First some basic technical stuff. The vote doesn't mandate anything as it is only advisory, so there is no need for the company to claw back bonuses, resubmit the remuneration report or anything like that. It's embarrassing for them but doesn't require them to do anything.
Second, they clearly will have to do something about it. An obvious reponse would be to get rid of the discretion the remuneration committee has to over-ride/ignore performance targets, but I suspect quite a few shareholders will want to see a general overhaul of policy. The company will therefore have to consult with its biggest shareholders on how to put things right. There's also some talk about whether Shell's rem committee members should be ousted.
Thirdly a bit of context. That's four companies (the others are RBS, Provident Financial and Bellway) that have lost the vote on their remuneration reports so far this season. It's actually the same number (so far) as lost the vote in the 2005 season, so currently joint-top and this could well go on to be a record season.
But actually, given the scale of the crisis, is it that significant? I know there are lots of companies that registered near misses too, so the average vote against a rem report must be up quite a bit, but it's not a generalised revolt over executive pay. What it probably does represent is a toughened approach from some of the institutional investors (ie more willingness to vote against). But guess what, without mandatory voting disclosure we still can't tell exactly what is going on out there.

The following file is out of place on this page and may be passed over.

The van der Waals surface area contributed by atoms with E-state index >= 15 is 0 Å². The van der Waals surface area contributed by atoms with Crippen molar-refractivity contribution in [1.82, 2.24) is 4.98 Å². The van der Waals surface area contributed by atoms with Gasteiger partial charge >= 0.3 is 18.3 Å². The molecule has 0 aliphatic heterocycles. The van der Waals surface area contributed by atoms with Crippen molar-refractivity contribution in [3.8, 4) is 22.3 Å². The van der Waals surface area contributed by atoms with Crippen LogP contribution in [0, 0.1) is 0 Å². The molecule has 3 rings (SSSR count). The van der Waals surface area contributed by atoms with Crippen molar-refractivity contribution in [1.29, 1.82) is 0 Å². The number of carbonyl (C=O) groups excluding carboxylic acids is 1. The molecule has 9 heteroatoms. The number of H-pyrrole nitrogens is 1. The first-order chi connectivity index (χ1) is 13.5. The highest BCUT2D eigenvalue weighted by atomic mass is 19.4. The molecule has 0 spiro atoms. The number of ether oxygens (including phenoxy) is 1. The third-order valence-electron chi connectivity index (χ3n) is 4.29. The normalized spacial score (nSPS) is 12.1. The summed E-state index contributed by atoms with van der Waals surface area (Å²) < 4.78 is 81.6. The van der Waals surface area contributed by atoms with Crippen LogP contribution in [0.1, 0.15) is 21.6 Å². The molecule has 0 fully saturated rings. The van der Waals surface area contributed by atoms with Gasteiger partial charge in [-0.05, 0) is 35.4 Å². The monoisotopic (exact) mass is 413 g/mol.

Looking more broadly, this AGM season probably will lead to more questions about remuneration. The select committee report last week was right to call for a review of how the shareholder vote on rem reports has worked. Have shareholders used the right effectively, and does it go far enough? Increasingly people seem to be asking whether the vote could be binding in any way. I suspect the momentum is there now to make this a live policy issue. Let's hope the Walker Review picks this up.
But to really push the envelope I think we ought to be thinking much more about whether executive remuneration as it is currently structured really does the job. Shareholders have chucked more and more money at directors in the past few years - do the returns they have received indicate it was money well spent? Can directors even influence some of the financial measures that underly incentive schemes, except by self-defeating short-term behaviour or massaging the figures? Don't underestimate the lack of a clear understanding of these issues amongst shareholders who have blindly pushed for 'performance-related' pay.
I don't think we are yet at the stage where shareholders are asking these deeper questions. But it is certainly the time to push in this direction.